Use this URL to cite or link to this record in EThOS: http://ethos.bl.uk/OrderDetails.do?uin=uk.bl.ethos.685253
Title: Using socio-technical thinking to explore the implementation of Electronic Patient Records into NHS secondary care organisations
Author: Clarke, Arabella Louise
ISNI:       0000 0004 5924 371X
Awarding Body: University of York
Current Institution: University of York
Date of Award: 2015
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Abstract:
Background: Electronic Patient Records (EPRs) are being introduced into many healthcare organisations around the world. In the UK, EPRs are seen as one mechanism through which the NHS can become safer and more efficient. The policy and financial support for NHS hospitals to implement these systems, implies a strong evidence base supporting the rationale that electronic records improve health outcomes and quality of care. In reality, there is limited evidence to support this, with a lack of understanding as to the best approaches to and the benefits, barriers and impact of implementing EPRs; particularly within the NHS. In this thesis, the implementation of EPRs into NHS secondary care organisations is explored. Methods: A range of methods were used to explore the implementation of EPRs into NHS secondary care organisations. A policy analysis studied national NHS IT policy documents and evaluations of national NHS IT policy between 1998 and 2015 to investigate whether progress has been made in relation to implementing EPRs into NHS secondary care organisations. A mixed methods approach was adopted to explore the approaches to and challenges and benefits of implementing EPRs in NHS trusts throughout England; this comprised an online survey and semi-structured interviews with chief information officers. Lastly, qualitative interviews explored NHS staffs’ perceptions and experiences of the benefits, barriers and disadvantages of implementing a maternity information system into a single maternity unit. Results: There has been little progress in implementing EPRs in secondary care since 1998, the reasons for which are multifaceted and include a paucity of guidance surrounding the optimum approaches to implementing EPRs with a range of additional social and technical factors. Proposed benefits of EPRs largely related to improved: information availability, accessibility, transfer and legibility; with a limited number of efficiency and patient safety benefits also reported. Conclusions: This thesis adds to a limited UK evidence base and provides a greater understanding of the approaches to and various social and technical factors associated with implementing EPRs into NHS secondary care organisations.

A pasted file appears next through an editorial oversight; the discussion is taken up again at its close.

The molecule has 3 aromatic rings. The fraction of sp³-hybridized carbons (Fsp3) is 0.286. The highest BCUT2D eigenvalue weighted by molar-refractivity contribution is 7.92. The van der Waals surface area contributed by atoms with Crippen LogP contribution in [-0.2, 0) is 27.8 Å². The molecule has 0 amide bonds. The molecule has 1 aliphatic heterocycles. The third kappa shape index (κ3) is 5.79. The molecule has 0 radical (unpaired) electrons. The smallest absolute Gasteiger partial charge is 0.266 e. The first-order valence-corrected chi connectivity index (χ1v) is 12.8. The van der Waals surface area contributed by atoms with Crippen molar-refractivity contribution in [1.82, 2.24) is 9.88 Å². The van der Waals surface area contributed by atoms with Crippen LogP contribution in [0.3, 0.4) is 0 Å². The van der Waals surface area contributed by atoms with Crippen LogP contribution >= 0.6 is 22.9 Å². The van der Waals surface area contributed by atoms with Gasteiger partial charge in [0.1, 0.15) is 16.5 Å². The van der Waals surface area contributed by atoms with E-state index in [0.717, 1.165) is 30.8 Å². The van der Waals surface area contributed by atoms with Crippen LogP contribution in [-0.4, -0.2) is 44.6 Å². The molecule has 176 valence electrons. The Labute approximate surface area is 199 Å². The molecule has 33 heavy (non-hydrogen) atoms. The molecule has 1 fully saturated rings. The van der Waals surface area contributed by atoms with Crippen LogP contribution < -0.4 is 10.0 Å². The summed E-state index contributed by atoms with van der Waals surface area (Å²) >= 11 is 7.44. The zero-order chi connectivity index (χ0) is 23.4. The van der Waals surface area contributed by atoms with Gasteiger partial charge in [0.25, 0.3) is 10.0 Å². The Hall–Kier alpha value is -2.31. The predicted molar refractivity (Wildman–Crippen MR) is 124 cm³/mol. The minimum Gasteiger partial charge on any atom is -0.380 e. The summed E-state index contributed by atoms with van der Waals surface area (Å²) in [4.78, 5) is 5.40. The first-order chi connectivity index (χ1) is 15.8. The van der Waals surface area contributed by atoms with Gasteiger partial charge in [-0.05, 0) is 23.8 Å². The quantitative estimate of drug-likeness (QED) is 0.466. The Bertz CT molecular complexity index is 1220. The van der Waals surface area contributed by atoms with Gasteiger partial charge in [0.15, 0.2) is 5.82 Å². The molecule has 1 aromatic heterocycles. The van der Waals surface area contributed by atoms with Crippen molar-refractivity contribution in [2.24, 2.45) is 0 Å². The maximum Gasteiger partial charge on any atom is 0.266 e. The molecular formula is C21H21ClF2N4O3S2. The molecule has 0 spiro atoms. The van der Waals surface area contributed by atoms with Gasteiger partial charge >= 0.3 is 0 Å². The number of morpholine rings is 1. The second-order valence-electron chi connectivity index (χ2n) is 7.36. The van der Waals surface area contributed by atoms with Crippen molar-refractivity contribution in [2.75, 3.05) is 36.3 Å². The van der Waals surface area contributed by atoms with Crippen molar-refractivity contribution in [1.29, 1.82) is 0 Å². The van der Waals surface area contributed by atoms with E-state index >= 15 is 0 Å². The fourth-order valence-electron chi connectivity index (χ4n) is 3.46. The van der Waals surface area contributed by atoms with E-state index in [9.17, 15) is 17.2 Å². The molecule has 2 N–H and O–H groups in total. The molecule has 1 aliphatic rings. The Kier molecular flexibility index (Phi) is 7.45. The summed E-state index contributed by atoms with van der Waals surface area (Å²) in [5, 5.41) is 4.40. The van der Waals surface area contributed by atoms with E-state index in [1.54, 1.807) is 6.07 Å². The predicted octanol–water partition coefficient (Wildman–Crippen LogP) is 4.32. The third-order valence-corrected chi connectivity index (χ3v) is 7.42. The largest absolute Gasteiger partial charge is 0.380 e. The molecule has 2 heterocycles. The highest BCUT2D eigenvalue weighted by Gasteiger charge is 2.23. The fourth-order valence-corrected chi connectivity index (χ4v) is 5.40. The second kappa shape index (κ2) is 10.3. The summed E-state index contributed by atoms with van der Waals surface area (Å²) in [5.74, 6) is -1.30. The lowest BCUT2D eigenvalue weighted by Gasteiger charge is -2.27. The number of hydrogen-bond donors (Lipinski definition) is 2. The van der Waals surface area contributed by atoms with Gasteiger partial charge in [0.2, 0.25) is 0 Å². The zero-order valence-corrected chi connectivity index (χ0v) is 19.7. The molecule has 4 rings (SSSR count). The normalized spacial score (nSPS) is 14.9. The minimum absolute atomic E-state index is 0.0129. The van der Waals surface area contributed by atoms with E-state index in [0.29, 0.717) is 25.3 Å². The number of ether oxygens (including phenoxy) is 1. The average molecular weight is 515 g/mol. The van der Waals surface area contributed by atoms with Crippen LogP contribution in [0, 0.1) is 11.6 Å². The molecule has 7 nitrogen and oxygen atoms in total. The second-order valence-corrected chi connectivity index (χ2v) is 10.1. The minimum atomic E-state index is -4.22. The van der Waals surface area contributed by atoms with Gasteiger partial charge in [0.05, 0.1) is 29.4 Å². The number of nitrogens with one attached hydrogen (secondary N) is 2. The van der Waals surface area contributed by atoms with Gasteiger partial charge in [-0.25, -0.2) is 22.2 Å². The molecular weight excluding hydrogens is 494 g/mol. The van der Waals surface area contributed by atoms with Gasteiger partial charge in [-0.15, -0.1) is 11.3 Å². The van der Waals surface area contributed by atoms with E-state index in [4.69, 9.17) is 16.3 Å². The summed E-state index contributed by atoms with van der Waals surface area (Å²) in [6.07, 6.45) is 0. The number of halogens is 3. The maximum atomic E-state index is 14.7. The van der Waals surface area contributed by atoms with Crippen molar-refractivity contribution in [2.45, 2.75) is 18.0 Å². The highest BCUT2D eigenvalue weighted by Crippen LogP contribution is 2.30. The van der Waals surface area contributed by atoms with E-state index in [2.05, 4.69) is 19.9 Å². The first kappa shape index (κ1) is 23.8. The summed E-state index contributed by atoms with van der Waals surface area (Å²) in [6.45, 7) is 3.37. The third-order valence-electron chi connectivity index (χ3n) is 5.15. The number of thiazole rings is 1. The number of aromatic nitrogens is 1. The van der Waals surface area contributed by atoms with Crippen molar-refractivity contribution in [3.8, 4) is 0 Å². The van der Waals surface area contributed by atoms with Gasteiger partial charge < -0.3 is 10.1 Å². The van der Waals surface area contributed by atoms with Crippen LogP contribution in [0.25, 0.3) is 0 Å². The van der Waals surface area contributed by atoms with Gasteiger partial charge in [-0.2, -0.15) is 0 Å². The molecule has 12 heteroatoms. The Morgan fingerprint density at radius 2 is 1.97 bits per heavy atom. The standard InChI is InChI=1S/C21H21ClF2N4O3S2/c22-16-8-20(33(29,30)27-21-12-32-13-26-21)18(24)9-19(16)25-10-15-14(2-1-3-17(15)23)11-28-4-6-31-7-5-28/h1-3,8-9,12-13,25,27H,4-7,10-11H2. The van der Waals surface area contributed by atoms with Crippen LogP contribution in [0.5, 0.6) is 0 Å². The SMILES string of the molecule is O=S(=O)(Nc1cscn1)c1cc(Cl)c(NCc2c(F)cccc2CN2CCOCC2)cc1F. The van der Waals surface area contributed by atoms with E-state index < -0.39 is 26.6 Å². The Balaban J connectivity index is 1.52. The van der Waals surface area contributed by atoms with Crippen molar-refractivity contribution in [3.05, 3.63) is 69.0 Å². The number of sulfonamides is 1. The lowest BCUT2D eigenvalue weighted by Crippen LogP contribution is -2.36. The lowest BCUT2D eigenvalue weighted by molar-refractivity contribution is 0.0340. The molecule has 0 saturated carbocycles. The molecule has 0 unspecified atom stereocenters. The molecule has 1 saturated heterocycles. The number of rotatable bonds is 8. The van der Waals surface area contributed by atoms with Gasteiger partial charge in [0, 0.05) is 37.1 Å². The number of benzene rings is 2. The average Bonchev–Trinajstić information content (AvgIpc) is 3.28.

Supervisor: Adamson, Joy ; Watt, Ian Sponsor: Not available
Qualification Name: Thesis (Ph.D.) Qualification Level: Doctoral
EThOS ID: uk.bl.ethos.685253  DOI: Not available
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